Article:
Learning Technology in their Hands: An educational development perspective on institutional change at Coventry University
Frances Deepwell, Centre for Higher Education Development, University of Coventry
In October 1998 a decision was made at the highest level that Coventry University would provide a campus-wide online learning environment by 1999/2000. Within a year the University launched LEARN ONLINE - visible as a clickable tab on all principal pages of the University web site http://www.coventry.ac.uk. A link to the web facilities of a University, or the "virtual campus", is to be expected on most modern University sites. Nothing unusual in that. What lies behind the link at Coventry, however, marks a shift in the institution that is rarely encountered elsewhere. Every student at the University has access to every one of their modules online. Every module is equipped with a fully functioning web-based environment comprising communication and information tools. Every module tutor is authorised to work with and develop use of the online facility. This paper describes how this came about and the impact it has had across Coventry University.
An empowering technology
The commitment from senior management to support the implementation of a web-based learning environment is premised on the intention to "enhance teaching and learning". This commitment was matched by the desire of educational developers to ensure that the solution reached was acceptable and beneficial to the teaching and learning processes of the University, as embodied in our Teaching and Learning Strategy . The implementation of the online facility has focused around the CHED (Centre for Higher Education Development, formerly the Education Development Unit and has been guided by pedagogical and academic concerns from its inception. Anytime, anywhere learning has implications for face-to-face teaching when it is combined in a hybrid delivery mode. It is therefore crucial to ensure the support of a critical mass of lecturing staff who can recognise the empowering nature of the technology.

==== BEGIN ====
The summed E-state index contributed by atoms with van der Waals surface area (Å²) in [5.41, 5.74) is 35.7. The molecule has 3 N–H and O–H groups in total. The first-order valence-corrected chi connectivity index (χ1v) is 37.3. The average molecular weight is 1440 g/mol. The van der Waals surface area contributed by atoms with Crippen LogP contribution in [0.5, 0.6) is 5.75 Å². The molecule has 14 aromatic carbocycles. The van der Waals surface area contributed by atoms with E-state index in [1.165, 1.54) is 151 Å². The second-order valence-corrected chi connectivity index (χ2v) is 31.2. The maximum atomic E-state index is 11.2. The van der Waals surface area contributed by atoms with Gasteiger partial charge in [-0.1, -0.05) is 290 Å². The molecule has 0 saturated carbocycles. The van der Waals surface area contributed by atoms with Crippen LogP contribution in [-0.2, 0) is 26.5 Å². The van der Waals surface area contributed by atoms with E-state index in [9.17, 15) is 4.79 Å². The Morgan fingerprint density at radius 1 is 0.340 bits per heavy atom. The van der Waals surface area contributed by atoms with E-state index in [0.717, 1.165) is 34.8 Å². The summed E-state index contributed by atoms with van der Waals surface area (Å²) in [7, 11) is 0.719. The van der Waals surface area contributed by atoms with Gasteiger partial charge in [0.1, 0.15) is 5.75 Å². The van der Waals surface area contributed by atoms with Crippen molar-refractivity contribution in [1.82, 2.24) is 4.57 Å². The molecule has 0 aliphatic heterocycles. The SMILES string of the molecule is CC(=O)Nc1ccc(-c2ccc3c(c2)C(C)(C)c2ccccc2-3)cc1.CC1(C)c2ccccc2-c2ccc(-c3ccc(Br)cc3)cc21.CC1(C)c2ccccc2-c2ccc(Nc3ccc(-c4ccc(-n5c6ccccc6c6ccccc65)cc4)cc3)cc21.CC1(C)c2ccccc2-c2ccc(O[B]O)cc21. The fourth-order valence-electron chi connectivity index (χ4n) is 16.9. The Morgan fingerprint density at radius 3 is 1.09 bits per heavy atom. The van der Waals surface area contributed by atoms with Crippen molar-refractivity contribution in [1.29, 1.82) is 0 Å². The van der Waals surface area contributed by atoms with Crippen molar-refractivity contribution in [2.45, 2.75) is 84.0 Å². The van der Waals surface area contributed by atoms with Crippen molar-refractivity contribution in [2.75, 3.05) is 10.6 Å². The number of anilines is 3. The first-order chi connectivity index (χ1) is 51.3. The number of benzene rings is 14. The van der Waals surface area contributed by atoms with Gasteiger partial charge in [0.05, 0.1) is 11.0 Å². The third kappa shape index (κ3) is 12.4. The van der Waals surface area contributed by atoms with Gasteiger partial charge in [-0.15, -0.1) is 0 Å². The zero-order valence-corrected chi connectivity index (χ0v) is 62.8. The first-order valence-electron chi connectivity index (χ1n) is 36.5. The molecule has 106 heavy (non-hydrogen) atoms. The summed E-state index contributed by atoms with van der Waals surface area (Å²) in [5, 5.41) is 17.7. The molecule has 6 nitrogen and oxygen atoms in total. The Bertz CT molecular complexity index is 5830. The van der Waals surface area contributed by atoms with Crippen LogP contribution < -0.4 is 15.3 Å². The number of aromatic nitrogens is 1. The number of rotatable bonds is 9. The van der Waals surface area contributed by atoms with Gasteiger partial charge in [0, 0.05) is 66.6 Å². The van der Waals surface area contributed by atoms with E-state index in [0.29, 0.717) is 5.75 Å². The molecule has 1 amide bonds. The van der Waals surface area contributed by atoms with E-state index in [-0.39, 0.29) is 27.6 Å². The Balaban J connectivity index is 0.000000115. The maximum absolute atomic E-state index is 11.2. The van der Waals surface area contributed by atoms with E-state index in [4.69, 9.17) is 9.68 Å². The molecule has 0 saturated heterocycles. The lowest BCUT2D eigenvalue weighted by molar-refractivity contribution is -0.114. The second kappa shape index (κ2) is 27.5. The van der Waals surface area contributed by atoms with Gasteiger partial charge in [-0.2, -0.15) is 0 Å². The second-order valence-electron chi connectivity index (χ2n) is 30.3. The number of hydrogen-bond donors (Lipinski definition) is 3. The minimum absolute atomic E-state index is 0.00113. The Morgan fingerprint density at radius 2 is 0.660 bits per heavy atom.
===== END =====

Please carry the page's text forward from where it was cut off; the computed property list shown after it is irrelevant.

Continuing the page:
For this reason, the implementation process required close collaboration amongst many members of staff across the University, bringing together the CHED, Computing Services and the University's Teaching, Assessment and Learning Task Force. The Task Force are a group of 25 academics seconded half-time to promote and disseminate good practice in their subject area. The development of the online facility, even though primarily a management decision, can be characterised as consultative rather than directive.
Choosing the online environment
A thorough investigation of all online learning systems might clarify their relative strengths, weaknesses and their potential and there is great demand in the sector for such comparative analyses. In themselves, however, such comparisons do little towards finding the best, current solution for a given institution with its own particular requirements and constraints. Our strategy for deciding upon an online learning environment was to draw up a list of criteria desirable for web-based teaching and learning and assess the available options against this list. The list included criteria such as:
- Fully browser-based - no extra software required by students or staff
- Private to students and staff on a module
- Able to be updated directly and instantly by lecturers
- Easy to use